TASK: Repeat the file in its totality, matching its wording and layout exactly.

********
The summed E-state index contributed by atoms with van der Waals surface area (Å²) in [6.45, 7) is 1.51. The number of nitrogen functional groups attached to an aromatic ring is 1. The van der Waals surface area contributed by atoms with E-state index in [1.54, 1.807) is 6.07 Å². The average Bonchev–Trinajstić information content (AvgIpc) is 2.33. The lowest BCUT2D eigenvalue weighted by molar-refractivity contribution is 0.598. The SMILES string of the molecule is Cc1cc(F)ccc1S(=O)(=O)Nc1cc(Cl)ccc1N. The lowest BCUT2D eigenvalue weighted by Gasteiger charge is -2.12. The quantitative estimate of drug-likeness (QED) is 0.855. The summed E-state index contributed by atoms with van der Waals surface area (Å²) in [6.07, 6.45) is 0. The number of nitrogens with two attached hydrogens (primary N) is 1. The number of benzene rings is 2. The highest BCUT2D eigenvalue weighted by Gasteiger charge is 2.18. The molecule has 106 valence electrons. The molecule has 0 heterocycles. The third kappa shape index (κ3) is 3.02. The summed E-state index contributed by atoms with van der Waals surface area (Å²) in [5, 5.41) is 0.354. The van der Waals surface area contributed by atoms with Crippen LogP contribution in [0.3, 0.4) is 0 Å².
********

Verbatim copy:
The summed E-state index contributed by atoms with van der Waals surface area (Å²) in [6.45, 7) is 1.51. The number of nitrogen functional groups attached to an aromatic ring is 1. The van der Waals surface area contributed by atoms with E-state index in [1.54, 1.807) is 6.07 Å². The average Bonchev–Trinajstić information content (AvgIpc) is 2.33. The lowest BCUT2D eigenvalue weighted by molar-refractivity contribution is 0.598. The SMILES string of the molecule is Cc1cc(F)ccc1S(=O)(=O)Nc1cc(Cl)ccc1N. The lowest BCUT2D eigenvalue weighted by Gasteiger charge is -2.12. The quantitative estimate of drug-likeness (QED) is 0.855. The summed E-state index contributed by atoms with van der Waals surface area (Å²) in [6.07, 6.45) is 0. The number of nitrogens with two attached hydrogens (primary N) is 1. The number of benzene rings is 2. The highest BCUT2D eigenvalue weighted by Gasteiger charge is 2.18. The molecule has 106 valence electrons. The molecule has 0 heterocycles. The third kappa shape index (κ3) is 3.02. The summed E-state index contributed by atoms with van der Waals surface area (Å²) in [5, 5.41) is 0.354. The van der Waals surface area contributed by atoms with Crippen LogP contribution in [0.3, 0.4) is 0 Å².